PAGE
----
UPDATED April 6, 10:10 a.m. ET: According to Pitchfork, My Krazy Life returned to DSPs with a new version of “Meet the Flockers.” The words “Chinese neighborhoods” are censored and removed.
See original story from 4/5/2021 below.
Just a week after a number of YouTube employees urged the platform to remove YG’s “Meet the Flockers” over anti-Asian lyrics, the controversial song has been blocked on YouTube. Additionally, the Compton rapper’s 2014 debut album, My Krazy Life, no longer appears on both Apple Music and Spotify.
Amid a rise in hate crimes against Asian Americans, the song has been criticized for its lyrics about targeting “Chinese neighborhoods” during robbery attempts. On YouTube, a blocked video for “Meet the Flockers” comes with the message: “This video contains content from UMG, who has blocked it in your country on copyright ground.”
It seems, then, that Def Jam and its parent company, UMG (Universal Music Group), blocked the video. Even so, it’s unclear why the album is no longer available on the streaming platforms, but it’s likely not a coincidence that the controversial My Krazy Life cut was blocked on YouTube around the same time. Complex has reached out to YG’s label Def Jam for comment.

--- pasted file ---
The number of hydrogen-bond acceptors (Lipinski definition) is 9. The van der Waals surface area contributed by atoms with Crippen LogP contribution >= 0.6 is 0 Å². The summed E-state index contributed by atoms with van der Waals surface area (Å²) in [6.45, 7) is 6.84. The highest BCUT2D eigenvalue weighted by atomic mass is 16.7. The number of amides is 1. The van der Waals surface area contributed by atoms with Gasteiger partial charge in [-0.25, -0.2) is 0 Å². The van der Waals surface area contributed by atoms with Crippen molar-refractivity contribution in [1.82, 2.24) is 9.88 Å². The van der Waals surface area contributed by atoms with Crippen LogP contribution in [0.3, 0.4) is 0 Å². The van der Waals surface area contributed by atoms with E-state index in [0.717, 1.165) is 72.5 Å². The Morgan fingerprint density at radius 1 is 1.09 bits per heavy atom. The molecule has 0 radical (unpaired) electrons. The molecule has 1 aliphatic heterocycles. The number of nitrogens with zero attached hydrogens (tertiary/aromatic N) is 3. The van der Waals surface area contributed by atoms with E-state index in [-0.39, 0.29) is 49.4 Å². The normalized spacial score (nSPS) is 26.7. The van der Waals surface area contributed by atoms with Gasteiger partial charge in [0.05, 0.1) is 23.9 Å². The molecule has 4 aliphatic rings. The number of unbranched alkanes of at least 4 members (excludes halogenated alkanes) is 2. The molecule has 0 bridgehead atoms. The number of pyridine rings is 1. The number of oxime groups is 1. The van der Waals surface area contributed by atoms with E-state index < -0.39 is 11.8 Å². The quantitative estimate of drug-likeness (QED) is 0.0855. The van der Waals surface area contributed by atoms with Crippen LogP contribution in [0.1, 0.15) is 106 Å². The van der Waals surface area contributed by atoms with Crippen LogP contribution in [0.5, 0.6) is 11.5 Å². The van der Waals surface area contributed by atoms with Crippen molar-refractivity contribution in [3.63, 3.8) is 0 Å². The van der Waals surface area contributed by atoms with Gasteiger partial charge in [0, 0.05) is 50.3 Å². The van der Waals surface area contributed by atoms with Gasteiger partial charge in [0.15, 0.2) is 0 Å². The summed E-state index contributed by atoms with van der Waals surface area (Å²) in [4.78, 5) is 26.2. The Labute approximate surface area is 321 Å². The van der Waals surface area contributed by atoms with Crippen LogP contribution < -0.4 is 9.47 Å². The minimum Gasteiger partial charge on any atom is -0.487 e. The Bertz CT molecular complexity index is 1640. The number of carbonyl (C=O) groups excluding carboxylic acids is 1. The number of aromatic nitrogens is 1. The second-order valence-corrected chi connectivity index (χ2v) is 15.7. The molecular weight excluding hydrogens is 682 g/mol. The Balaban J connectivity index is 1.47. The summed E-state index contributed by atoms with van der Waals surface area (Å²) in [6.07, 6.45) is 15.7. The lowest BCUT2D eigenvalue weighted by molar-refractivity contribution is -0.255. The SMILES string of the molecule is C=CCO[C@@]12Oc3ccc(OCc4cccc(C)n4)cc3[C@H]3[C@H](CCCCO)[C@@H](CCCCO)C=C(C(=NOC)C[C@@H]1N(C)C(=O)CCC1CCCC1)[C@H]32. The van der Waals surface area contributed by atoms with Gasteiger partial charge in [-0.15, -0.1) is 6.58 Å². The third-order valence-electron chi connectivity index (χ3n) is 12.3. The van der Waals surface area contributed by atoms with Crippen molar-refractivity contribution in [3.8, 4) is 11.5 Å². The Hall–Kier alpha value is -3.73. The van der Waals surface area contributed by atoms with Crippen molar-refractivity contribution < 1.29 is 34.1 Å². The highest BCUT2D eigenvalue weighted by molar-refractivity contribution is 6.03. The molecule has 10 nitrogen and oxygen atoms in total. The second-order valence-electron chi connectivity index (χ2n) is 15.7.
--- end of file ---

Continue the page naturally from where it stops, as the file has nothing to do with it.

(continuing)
Last week, reports surfaced that workers at YouTube and its Trust & Safety team asked the site to remove “Meet the Flockers” from the platform. After reviewing the track, YouTube decided removing the song would force the site to change its entire policy, leading to more widespread censorship.
“While we debated this decision at length amongst our policy experts, we made the difficult decision to leave the video up to enforce our policy consistently and avoid setting a precedent that may lead to us having to remove a lot of other music on YouTube,” the company explained in an email obtained by Bloomberg.
“YouTube has an open culture and employees are encouraged to share their views, even when they disagree with a decision,” a YouTube spokesperson said in a statement. “We’ll continue this dialogue as part of our ongoing work to balance openness with protecting the YouTube community at large.”